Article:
Last week, the European Union approved a plan to include aviation in an emissions trading program beginning in 2012. The plan would force airlines flying in and out of EU airports to cut emissions by 3 percent in the first year, and by 5 percent after 2013. The scheme would affect 87 major airlines, of which 40 percent are headquartered outside the EU, Reuters reports.
The announcement comes on the heels of the first decline in passenger air traffic, in September, since the SARS outbreak in 2003. The International Air Transport Association is criticizing the bloc for its choice to impose costly restrictions on airlines in the midst of global economic turmoil, saying that “it’s Brussels acting in a bubble.”
So are the restrictions a good move? They are expected to help the Union reach its goal of cutting CO2 emissions by 20 percent by 2020. Airlines generate about 3 percent of all carbon dioxide emissions in the EU, but the industry had convinced regulators that its slim profit margin should exempt it from emissions limits. Now that executives in every sector are muttering about recession, more industries are calling for exemptions from climate-based restrictions. For example, the European automotive industry is looking to ease the emissions regulations it faces – namely, that new vehicles emit 18 percent less by 2012 – as France and Germany look to defend their respective economies and stem unemployment.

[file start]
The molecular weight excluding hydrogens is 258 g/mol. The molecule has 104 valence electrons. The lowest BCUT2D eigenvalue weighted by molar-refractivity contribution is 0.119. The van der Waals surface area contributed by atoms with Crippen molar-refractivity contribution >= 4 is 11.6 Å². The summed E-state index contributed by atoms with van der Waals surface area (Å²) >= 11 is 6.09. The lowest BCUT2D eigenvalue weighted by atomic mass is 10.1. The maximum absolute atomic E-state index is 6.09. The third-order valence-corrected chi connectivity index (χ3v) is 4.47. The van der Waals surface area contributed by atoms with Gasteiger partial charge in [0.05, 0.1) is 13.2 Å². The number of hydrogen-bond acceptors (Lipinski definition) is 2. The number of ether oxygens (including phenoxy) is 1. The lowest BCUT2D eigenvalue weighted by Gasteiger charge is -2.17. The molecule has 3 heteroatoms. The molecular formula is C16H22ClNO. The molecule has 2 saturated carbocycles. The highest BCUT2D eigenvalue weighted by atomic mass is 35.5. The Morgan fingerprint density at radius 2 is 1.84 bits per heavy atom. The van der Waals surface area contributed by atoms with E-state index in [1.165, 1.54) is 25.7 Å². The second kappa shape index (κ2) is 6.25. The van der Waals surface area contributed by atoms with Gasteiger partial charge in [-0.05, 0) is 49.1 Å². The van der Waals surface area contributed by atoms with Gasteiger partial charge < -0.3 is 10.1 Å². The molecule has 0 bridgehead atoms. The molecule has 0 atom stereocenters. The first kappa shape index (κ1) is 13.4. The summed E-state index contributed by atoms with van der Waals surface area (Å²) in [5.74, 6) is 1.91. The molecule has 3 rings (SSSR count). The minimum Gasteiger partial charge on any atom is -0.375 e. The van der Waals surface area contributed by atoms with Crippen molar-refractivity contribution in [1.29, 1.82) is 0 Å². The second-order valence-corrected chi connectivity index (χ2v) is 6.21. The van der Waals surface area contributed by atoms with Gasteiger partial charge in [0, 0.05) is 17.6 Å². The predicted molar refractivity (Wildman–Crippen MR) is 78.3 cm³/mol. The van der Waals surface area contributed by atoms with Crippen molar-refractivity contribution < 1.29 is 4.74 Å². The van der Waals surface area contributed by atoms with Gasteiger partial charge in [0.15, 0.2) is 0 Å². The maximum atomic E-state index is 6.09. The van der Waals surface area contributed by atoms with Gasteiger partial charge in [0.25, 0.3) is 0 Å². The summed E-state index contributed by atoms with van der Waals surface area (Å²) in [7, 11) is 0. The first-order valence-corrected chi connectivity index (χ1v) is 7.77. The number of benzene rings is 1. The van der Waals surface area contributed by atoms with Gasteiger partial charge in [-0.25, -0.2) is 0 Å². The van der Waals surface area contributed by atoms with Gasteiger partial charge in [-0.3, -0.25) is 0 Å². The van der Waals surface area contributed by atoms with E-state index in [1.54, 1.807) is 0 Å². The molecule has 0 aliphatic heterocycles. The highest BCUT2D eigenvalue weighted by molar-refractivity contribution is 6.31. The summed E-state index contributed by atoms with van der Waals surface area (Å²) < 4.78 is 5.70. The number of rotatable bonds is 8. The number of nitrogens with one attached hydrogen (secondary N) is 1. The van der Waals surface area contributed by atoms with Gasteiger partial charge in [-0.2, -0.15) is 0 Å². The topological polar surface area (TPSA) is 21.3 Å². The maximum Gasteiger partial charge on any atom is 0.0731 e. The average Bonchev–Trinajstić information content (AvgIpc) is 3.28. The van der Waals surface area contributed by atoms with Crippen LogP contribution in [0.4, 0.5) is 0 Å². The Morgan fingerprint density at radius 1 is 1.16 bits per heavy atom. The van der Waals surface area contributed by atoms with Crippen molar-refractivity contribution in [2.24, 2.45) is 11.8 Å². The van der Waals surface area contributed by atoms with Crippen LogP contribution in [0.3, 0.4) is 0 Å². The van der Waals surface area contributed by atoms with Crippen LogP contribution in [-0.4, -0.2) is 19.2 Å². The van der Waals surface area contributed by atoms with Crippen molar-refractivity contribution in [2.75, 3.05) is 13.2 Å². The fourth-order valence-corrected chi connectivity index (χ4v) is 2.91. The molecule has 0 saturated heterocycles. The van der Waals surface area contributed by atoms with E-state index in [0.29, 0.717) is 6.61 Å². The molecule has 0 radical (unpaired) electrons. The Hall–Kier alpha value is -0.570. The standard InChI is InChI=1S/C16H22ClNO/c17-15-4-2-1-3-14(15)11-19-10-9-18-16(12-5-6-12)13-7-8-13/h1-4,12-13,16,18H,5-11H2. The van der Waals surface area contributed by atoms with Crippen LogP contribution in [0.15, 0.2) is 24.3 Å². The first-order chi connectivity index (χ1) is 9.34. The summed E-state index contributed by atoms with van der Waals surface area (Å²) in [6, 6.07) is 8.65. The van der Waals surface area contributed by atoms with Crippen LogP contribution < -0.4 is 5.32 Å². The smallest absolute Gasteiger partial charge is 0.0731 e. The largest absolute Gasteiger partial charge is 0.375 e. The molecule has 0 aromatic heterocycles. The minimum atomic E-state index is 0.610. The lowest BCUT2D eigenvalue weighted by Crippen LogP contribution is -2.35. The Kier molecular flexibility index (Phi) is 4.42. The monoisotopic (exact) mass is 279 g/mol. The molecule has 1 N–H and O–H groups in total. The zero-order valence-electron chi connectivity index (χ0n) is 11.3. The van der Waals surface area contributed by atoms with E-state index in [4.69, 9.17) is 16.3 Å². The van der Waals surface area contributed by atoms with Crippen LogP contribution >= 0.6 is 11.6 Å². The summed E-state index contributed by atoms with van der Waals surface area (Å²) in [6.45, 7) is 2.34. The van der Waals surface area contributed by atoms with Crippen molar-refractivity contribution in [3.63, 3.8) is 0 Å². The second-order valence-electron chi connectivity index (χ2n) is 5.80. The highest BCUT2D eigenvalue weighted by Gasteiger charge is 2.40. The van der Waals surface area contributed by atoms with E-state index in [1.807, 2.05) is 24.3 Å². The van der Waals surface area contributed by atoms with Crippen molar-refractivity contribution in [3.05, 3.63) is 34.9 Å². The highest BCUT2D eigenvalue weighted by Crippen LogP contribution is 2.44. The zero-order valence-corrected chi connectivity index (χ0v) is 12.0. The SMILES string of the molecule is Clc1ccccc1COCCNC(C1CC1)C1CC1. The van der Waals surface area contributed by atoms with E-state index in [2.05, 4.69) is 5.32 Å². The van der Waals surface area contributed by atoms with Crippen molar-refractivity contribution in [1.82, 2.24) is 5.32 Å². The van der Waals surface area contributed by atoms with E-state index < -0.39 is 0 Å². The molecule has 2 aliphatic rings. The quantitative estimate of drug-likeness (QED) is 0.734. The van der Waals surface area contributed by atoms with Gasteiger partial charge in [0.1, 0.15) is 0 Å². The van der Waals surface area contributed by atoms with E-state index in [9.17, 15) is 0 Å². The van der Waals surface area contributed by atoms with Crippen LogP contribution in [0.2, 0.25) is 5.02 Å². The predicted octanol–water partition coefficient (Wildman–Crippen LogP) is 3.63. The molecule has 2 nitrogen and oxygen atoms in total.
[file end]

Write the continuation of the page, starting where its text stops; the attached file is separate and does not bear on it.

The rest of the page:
Airlines are saying that the carbon caps would cost the industry at least $4.4 billion each year. They are also raising doubts about whether the rules are legal when applied to international flights, which are regulated by international aviation agreements, reports the New York Times. EU authorities estimate that within the bloc airfare could increase by up to $12 a trip, and up to $50 for a round-trip international flight to New York.
There is some hope for both airlines and the climate in the form of newer, more fuel-efficient airframes. Ongoing research also points to the introduction of aircraft with one-third lower emissions. The 2012 start date gives airlines a few years to refurbish their fleets — but most airlines keep their aircraft around for decades, which leaves the companies with few options for cleaning up their act in the next three years.
Story by Sandra Upson. This article originally appeared in Plenty in October 2008.
Copyright Environ Press 2008.